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Posted in Informal learning, Learning, Learning to learn, Lifelong learning | Tagged , , ,

Public Sociology in the Age of Social Media

I informally examine how the idea of public sociology has been affected by the rise of social media. New social media platforms disintermediate communication, make people more visible, and encourage public life to be measured. They tend to move the discipline from a situation where some people self-consciously do “public sociology” to one where most sociologists unselfconsciously do sociology in public. I discuss the character of such “latently public” work, the opportunities and di›fficulties it creates for individuals, and its tendency to be associated with academic elds that believe in what they are doing.

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Posted in Public sociology, Social media, Sociology | Tagged , ,

The Handbook of Scholarly Writing and Publishing

The Handbook of Scholarly Writing and Publishing is a groundbreaking resource that offers emerging and experienced scholars from all disciplines a comprehensive review of the essential elements needed to craft scholarly papers and other writing suitable for submission to academic journals. The authors discuss the components of different types of manuscripts, explain the submission process, and offer readers suggestions for working with editors and coauthors, dealing with rejection, and rewriting and resubmitting their work. They include advice for developing quality writing skills, outline the fundamentals of a good review, and offer guidance for becoming an excellent manuscript reviewer.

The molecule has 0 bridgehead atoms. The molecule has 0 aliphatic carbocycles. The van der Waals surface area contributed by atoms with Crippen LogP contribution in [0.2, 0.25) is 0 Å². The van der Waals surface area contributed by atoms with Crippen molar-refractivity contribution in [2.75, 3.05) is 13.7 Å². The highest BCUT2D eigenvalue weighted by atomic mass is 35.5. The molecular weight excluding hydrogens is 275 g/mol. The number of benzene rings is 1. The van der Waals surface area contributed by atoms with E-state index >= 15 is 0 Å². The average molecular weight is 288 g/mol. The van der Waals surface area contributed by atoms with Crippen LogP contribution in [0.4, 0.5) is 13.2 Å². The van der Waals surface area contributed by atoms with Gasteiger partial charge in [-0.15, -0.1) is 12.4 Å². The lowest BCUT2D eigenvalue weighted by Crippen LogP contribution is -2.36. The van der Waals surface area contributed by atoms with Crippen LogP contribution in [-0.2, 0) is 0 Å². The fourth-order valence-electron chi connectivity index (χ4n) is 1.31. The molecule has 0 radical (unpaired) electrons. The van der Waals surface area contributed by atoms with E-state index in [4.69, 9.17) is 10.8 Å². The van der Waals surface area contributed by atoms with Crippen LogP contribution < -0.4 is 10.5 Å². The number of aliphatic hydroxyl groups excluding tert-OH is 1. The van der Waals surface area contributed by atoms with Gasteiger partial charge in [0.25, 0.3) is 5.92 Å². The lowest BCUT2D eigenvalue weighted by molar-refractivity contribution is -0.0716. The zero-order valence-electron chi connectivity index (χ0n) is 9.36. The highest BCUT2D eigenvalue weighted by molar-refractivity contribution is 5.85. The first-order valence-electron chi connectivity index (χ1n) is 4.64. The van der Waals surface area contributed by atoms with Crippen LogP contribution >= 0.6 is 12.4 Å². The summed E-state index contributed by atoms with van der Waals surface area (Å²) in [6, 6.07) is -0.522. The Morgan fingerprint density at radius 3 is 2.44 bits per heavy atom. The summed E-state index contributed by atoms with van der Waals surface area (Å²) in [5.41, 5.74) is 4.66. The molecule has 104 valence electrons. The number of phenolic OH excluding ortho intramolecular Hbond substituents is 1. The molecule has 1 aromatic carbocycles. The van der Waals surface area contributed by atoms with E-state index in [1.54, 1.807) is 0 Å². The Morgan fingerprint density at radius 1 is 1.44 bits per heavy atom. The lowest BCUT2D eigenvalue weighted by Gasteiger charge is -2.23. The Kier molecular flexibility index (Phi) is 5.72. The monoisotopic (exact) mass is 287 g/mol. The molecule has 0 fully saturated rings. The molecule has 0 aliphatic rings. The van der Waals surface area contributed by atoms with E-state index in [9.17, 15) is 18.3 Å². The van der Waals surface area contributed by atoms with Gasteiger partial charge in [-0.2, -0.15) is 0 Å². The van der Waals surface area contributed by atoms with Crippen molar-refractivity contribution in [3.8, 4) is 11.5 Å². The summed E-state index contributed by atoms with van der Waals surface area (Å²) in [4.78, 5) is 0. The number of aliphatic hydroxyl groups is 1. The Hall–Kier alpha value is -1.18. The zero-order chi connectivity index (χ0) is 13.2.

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Posted in Academic, Publishing, Research, Writing | Tagged , , ,

The Psychology of Creative Writing

The Psychology of Creative Writing takes a scholarly, psychological look at multiple aspects of creative writing, including the creative writer as a person, the text itself, the creative process, the writer’s development, the link between creative writing and mental illness, the personality traits of comedy and screen writers, and how to teach creative writing. This book will appeal to psychologists interested in creativity, writers who want to understand more about the magic behind their talents, and educated laypeople who enjoy reading, writing, or both. From scholars to bloggers to artists, The Psychology of Creative Writing has something for everyone.

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Posted in Creative process, Creative writing, Creativity, Writing | Tagged , , ,

The Psychology of Writing and the Perfect Daily Routine

How to sculpt an environment that optimizes creative flow and summons relevant knowledge from your long-term memory through the right retrieval cues.

Reflecting on the ritualization of creativity, Bukowski famously scoffed that “air and light and time and space have nothing to do with.” Samuel Johnson similarly contended that “a man may write at any time, if he will set himself doggedly to it.” And yet some of history’s most successful and prolific writers were women and men of religious daily routines and odd creative rituals. Such strategies, it turns out, may be psychologically sound and cognitively fruitful. In the altogether illuminating 1994 volume The Psychology of Writing, cognitive psychologist Ronald T. Kellogg explores how work schedules, behavioral rituals, and writing environments affect the amount of time invested in trying to write and the degree to which that time is spent in a state of boredom, anxiety, or creative flow.

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Read also: The Psychology of Writing

Posted in Psychology, Writing | Tagged ,